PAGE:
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A Broken Promise in Texas: Race, the Death Penalty and the Duane Buck Case
August 21, 2013
The NAACP Legal Defense and Educational Fund, Inc. (LDF)* is currently accepting law student internship applications for Summer 2014 in LDF's Washington D.C. office. Summer interns will be responsible for legal and policy research, legal writing, policy analysis, monitoring federal legislation and administrative activity, factual investigation, development of educational and outreach material, discovery review, and/or other needs that may arise during the summer. Intern assignments depend on the needs of LDF’s legal and policy staff during the summer months. Summer interns will be exposed to a variety of activity within the largest national civil rights coalition, including a series of brown bag luncheons featuring prominent civil rights and public interest attorneys, attended by interns from numerous non-profit legal organizations.
The internship positions are unpaid and limited in number. Students are advised to seek summer funding from their law schools, student-run public interest organizations and foundations. (Some law schools do not provide funding; we accept students from those law schools too.) Although we prefer second-year law students, exceptional first-year law students will also be considered. Interns are expected to work for at least eight weeks during the summer, but split summers may be accommodated on a case-by-case basis.
Applicants should send a cover letter, resume, 5-10 page writing sample, and list of three references to the appropriate office below. Positions will be filled on a rolling basis; we encourage applicants to apply as soon as possible beginning October 2013.Washington D.C. Office:
1444 Eye Street, N.W., 10th Floor
Washington, DC 20005
No phone calls please.
LDF remains committed to cultivating the next generation of civil rights attorneys; and we also rely on assistance from law students to support our litigation and advocacy efforts. If you plan to pursue a career in racial justice and civil rights law, we want to hear from you.
BACKGROUND ON LDF: LDF is a non-profit civil rights law firm founded in 1940 under the leadership of the late U.S. Supreme Court Justice Thurgood Marshall. For decades LDF has worked through the courts and Congress to make our nation’s constitutional and statutory guarantees of equal treatment and civil rights a reality for African Americans and other disfranchised groups. LDF’s current docket reflects its continued commitment to combating race discrimination and its effects, ensuring equality of opportunity, and promoting inclusion of those who have been excluded from full participation on account of race. In addition, LDF is involved in policy and legislative work on civil rights issues at a national level.
LDF is nationally and internationally recognized for its pioneering and long-standing racial justice advocacy in its four main project areas:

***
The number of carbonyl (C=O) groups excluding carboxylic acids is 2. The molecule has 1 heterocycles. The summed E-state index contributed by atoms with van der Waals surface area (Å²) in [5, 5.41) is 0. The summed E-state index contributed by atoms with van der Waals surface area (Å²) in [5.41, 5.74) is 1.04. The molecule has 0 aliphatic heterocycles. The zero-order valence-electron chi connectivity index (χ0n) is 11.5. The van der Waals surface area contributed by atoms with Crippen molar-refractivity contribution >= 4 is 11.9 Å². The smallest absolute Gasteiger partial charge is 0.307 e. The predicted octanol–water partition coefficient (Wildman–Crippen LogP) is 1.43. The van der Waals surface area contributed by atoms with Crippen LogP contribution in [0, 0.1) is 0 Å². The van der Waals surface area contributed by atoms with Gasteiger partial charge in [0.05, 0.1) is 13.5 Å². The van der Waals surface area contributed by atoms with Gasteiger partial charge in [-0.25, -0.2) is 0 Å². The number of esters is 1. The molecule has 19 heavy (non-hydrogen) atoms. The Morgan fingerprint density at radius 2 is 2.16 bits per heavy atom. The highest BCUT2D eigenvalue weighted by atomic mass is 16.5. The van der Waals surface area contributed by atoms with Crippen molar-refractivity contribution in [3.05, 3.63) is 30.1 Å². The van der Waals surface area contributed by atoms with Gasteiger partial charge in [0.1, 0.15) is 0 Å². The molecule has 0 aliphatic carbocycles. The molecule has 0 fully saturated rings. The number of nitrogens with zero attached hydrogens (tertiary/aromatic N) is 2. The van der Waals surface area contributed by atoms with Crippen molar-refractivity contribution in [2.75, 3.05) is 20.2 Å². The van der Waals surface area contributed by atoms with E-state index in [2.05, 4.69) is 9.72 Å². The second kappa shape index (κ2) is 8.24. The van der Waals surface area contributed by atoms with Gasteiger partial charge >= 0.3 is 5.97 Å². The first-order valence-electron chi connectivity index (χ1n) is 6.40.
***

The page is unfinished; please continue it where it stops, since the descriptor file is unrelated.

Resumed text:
- EDUCATION: LDF’s Education Group recognizes that African-American students and other students of color continue to be denied high quality, inclusive educational opportunities. Through legal, legislative and policy advocacy, we vigorously challenge policies and practices that limit educational access and opportunity and combat racial bias and discrimination in K-12 and higher education
- ECONOMIC JUSTICE: LDF’s Economic Justice Group fights to ensure equal access to jobs and housing and to address other economic issues facing African-American communities. To that end, we actively litigate employment discrimination, housing discrimination, environmental justice, and fair lending cases in trial and appellate courts around the country, including the United States Supreme Court. As new barriers to full economic participation for people of color are erected, LDF challenges them through litigation, policy reform, and public education.
- POLITICAL PARTICIPATION: For decades, from trial through the U.S. Supreme Court, LDF has been the leading minority voting rights advocacy organization. Litigation aimed at enforcement of the Voting Rights Act and other federal voting rights laws, legislative advocacy and public education remain central to LDF’s Political Participation Group (PPG). PPG also works on prison-based gerrymandering, redistricting, voter registration/access laws, and other allied issues. Interns will work closely with PPG attorneys on litigation and other matters to ensure that minority voting rights are defended. Interns working with PPG will also have the unique opportunity to assist with redistricting efforts after the 2010 Census, and to work on our Prepared to Vote campaign, a public education program geared at empowering communities for 2012 elections.
- CRIMINAL JUSTICE: The Criminal Justice Project (CJP) focuses on the intersection between race and the criminal justice system. The CJP docket includes, but is not limited to, work on the death penalty, jury discrimination, indigent defense representation, juvenile life without parole, and the “War on Drugs.” CJP also maintains an active Supreme Court practice and has a long-standing history of representing death-sentenced prisoners throughout the country, leading to our involvement in some of the most seminal U.S. Supreme Court cases, including Furman v. Georgia, 408 U.S. 238 (1972) and McClesky v. Kemp, 481 U.S. 279 (1987). Through litigation, legislative reform, advocacy and public education, CJP strives to fulfill its overarching mission to end the criminalization and mass incarceration of African Americans.